"To hear Gov. Christie tell it, everything in New Jersey is going just fine. Well I see another New Jersey with 400,000 unemployed. One of the worst jobless rates in the country. Working and middle class families have seen costs soar, from property taxes to college tuition."
Barbara Buono on Wednesday, May 22nd, 2013 in a gubernatorial campaign television ad
Barbara Buono TV ad goes after Chris Christie on jobs, property taxes
Depending on who’s asked, everything in Jersey is just dandy or the state is on the brink of economic disaster.
And the first TV campaign ad from likely Democratic gubernatorial nominee Barbara Buono is clear about where she stands.
"To hear Gov. Christie tell it, everything in New Jersey is going just fine," Buono claims in the ad released online Wednesday. "Well I see another New Jersey with 400,000 unemployed. One of the worst jobless rates in the country. Working and middle class families have seen costs soar, from property taxes to college tuition."
The degree of accuracy for some of these claims is mixed and in some cases, significant details are missing.
Let’s tackle the claims about unemployment and joblessness first.
The ad is correct that New Jersey has about 400,000 people unemployed, according to U.S. Bureau of Labor Statistics data for April 2013. Not mentioned? That figure is more than 42,000 fewer unemployed since Christie’s first full month in office, Feburary 2010, BLS data shows.
In the ad Buono says that New Jersey has one of the worst jobless rates in the country, but text in the ad also claims the state ranks 44th nationwide in job creation. We’ll look at both.
In terms of unemployment rates as of April, only six states have higher rates than New Jersey’s 8.7 percent: California (9%), Illinois (9.3%), Mississippi (9.1%), Nevada (9.6%), North Carolina (8.9%) and Rhode Island (8.8%).
If we measure jobs in all 50 states and Washington, DC from February 2010 to February 2013, New Jersey ranks 21st for job creation, according to BLS data.
But from December 2010 to December 2011, the state ranks near the bottom, in 48th place.
So New Jersey fares better in job creation when we look at broader time frames.
Economic experts from both the Economic Analysis and Research Network at the Washington, DC-based Economic Policy Institute, a liberal think tank, and Georgetown University, have told us that year-over-year comparisons are very common ways to evaluate employment trends.
Buono for Governor spokesman David Turner could not be reached for comment about what timeframe the campaign used to determine New Jersey’s 44th place ranking for job creation, or other concerns we had about the ad.
Now let’s look at property taxes and tuition costs.
Buono is right that working and middle class families have seen costs soar, but what she doesn’t say is that those increases started long before Christie got to the governor’s office.
The ad cites an article from the online web site NJ Spotlight, which claims property taxes increased nearly 19 percent during Christie’s first three years in office compared with his predecessor Democrat Jon Corzine’s final three years in office.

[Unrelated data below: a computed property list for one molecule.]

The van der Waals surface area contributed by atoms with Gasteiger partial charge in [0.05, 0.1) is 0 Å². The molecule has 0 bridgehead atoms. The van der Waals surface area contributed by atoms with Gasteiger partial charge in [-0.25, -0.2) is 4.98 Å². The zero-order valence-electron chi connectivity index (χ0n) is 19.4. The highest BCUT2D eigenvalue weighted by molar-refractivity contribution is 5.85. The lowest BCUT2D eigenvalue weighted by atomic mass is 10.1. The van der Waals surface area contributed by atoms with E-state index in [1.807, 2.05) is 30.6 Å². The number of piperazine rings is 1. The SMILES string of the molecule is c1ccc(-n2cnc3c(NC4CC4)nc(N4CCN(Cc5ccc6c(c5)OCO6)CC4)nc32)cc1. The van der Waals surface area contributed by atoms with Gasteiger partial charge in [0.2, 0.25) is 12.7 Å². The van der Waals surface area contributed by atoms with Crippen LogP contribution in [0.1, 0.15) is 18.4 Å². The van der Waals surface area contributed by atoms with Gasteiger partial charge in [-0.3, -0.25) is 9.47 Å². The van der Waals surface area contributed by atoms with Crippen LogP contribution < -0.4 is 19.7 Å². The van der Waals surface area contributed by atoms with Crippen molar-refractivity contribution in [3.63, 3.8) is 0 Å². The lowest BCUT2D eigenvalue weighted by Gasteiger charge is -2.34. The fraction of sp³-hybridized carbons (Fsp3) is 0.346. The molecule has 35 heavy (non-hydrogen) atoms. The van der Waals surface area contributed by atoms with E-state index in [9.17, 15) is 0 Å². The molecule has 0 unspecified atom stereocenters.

One of the reasons: Christie severely curtailed rebate payments and limited eligibility for certain tax cut programs.
And while those rebate program limitations may have caused tax increases, property taxes in New Jersey were rising before Corzine became governor. In fact, we determined in previous fact-checks that property taxes spiked about 70 percent across three Democratic administrations in the first decade of the 2000s.
Finally, let’s look at college tuition costs.
Christie cut funding for county colleges by 10 percent in 2010, a year that also saw record enrollment increases at the state’s two-year schools. As a result, tuition increased an average of 4.4 percent.
Tuition and fees at 24 of the state’s four-year colleges and universities also rose faster than the rate of inflation in 2010, according to a Star-Ledger analysis that year.
"Barbara Buono has relied exclusively on negative campaigning and misleading attacks because she simply doesn't want to talk about her own record of voting 154 times for higher taxes and fees, property taxes that doubled on New Jersey families on her watch, and 240,000 private sector jobs lost," Christie for Governor spokesman Kevin Roberts said in an e-mail. "She opposes the Governor's bipartisan, middle-class tax relief plan and has consistently stood against reforms to lower the cost of government and deliver real savings to property taxpayers, and even to strengthen higher education for the future."
A new Buono TV ad claims, "To hear Gov. Christie tell it, everything in New Jersey is going just fine. Well I see another New Jersey with 400,000 unemployed. One of the worst jobless rates in the country. Working and middle class families have seen costs soar, from property taxes to college tuition."
Buono is right that nearly 400,000 New Jerseyans are out of work, but fewer people are unemployed now than when Christie became governor. Also, the state is faring better in job creation when employment gains are analyzed across the bulk of Christie’s time in office.
Property taxes and college tuition have both soared, as the ad claims, but we can’t ignore how much property taxes skyrocketed across three Democratic administrations prior to Christie’s. Still, the governor’s aid cuts in 2010 to help close budget gaps resulted in higher tuition at two-year and four-year schools in the state.
There are degrees of accuracy here, but given the significant context issues with this ad we rate it Half True.
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